Sep. 7, 2004 Restoration of fertility to the now-sterile garlic plant has been accomplished by Israeli researchers, thus opening the way to wide-ranging scientific research that could lead to improved yields and quality.
Garlic is one of the most popular vegetable condiments in the world. Its origins are in Central Asia, where in the past, several fertile or semi-fertile garlic plants were identified. However, the cultivated, commercial plants we know today are totally sterile and are propagated only asexually. The reasons for this as well as the means to restore the plants' fertility have remained unknown.
Recently, however, a team of researchers headed by Prof. Haim Rabinowitch, rector of the Hebrew University of Jerusalem and a researcher in the university's Robert H. Smith Institute of Plant Sciences and Genetics in Agriculture, and Dr. Rina Kamenetsky of the Volcani Institute has succeeded in solving this ancient puzzle. Seven years of research that included study of the morphology and the developmental physiology of the plant have resulted in a simple solution to the garlic's infertility.
In its growth process, the garlic plant's bulbing and flowering occur simultaneously in the spring -- both processes regulated by temperature and day length. During generations of cultivation, farmers selected those plants that displayed early ripening and large bulbs. The rapid growth of the bulbs drew most of the nutrient and energy resources of the plant, leaving little for blossoming. This shortage resulted in abortion of the floral bud at a very early stage of development, and hence complete sterility. In those cases in which the plants succeeded in producing a floral stem, the developing flower buds were strangulated by the small bulbs at the top that were developing rapidly under conditions of lengthening days.
Once the Hebrew University and Volcani Institute researchers understood the conditions that were contributing to the plants' sterility, they experimented with growing garlic plants under controlled conditions in which temperature and daylight were regulated. In this way they succeeded in delaying the bulb growth in favor of flowering, regaining fertility and production of seeds.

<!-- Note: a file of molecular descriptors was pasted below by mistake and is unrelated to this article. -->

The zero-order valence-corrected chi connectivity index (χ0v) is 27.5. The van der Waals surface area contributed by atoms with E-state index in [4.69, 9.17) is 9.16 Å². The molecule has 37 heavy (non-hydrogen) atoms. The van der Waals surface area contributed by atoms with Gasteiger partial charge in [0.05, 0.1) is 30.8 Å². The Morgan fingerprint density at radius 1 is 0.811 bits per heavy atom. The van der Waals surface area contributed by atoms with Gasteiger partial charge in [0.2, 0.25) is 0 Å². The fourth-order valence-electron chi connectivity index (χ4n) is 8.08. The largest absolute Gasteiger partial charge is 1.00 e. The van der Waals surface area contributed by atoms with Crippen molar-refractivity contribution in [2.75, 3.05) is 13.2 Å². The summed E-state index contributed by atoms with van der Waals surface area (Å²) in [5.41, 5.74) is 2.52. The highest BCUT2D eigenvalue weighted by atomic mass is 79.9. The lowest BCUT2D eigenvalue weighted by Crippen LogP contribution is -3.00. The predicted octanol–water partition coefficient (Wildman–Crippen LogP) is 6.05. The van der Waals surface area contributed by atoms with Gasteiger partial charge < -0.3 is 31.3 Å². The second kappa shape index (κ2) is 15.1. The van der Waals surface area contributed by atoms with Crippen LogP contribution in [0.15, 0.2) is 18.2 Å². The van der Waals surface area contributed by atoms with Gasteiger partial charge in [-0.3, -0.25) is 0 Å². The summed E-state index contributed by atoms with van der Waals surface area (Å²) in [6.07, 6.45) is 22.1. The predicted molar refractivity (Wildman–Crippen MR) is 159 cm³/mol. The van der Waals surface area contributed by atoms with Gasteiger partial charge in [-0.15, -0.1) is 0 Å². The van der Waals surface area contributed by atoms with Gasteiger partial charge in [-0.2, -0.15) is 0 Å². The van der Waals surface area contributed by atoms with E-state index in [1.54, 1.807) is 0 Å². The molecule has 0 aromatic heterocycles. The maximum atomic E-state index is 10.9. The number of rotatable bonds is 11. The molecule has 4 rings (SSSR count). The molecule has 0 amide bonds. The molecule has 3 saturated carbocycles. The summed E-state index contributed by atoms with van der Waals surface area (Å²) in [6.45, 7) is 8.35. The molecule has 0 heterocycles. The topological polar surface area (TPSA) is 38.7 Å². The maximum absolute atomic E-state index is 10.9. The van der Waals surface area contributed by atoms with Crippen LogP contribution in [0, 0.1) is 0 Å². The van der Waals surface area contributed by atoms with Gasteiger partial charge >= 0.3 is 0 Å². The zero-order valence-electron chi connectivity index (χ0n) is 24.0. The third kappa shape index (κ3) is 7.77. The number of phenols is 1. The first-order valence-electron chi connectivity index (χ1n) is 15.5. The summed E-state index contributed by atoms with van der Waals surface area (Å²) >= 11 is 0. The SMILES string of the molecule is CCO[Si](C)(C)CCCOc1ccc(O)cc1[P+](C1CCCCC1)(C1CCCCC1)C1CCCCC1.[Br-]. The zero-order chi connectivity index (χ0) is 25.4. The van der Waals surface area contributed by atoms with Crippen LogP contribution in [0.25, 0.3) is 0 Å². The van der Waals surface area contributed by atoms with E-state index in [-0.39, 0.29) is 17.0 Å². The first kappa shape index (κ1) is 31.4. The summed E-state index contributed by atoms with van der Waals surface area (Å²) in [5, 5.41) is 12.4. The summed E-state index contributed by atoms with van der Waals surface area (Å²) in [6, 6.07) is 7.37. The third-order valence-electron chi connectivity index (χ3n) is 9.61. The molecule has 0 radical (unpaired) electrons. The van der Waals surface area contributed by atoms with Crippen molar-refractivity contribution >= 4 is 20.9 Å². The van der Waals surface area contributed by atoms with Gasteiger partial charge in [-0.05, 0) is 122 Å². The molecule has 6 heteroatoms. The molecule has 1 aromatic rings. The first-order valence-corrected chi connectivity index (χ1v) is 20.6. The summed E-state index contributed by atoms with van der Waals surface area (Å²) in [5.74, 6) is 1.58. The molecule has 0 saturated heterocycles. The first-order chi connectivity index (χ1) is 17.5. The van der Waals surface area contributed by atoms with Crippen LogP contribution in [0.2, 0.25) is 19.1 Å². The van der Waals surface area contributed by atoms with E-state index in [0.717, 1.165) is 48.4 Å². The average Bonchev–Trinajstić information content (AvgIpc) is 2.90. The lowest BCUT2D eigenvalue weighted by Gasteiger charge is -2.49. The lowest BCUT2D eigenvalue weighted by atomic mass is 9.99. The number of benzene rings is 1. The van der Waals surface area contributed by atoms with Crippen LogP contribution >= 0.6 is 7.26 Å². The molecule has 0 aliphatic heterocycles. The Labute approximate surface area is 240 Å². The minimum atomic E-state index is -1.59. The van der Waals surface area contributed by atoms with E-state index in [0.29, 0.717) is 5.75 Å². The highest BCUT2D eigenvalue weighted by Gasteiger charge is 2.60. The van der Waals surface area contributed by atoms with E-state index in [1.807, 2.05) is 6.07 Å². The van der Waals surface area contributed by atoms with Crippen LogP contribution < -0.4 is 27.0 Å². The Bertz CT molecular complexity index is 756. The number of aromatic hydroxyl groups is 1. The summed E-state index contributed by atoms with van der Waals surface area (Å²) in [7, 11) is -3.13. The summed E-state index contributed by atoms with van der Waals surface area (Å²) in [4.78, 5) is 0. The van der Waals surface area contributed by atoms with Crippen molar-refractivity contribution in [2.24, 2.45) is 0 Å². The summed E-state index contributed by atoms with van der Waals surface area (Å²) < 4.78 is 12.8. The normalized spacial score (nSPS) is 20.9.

"In creating this flowering and seed production, we were able to open up the possibilities for genetic diversity of the garlic plant which had remain frozen for thousands of years," said Prof. Rabinowitch.
The work by the Israeli scientists has been hailed as "landmark research" by experts abroad and opens the possibility for new physiological and genetic research on one of the most important vegetable condiments in the world. The seeds obtained in the experimental work can now be utilized in breeding programs to produce various desired characteristics through the use of classical techniques.
Among the scientific goals are the development of plants that would be resistant to various pests and plant diseases, provide improved yields and quality, be adaptable to various climatic conditions, have adjustable seasonal growth patterns, and show increased storage life.
The researchers are now turning their attention to investigating the molecular basis of the flowering process and to identifying the genes involved in the control of that flowering.
The results of the research appeared recently in one of the leading American horticultural journals, the Journal of the American Society for Horticultural Science.
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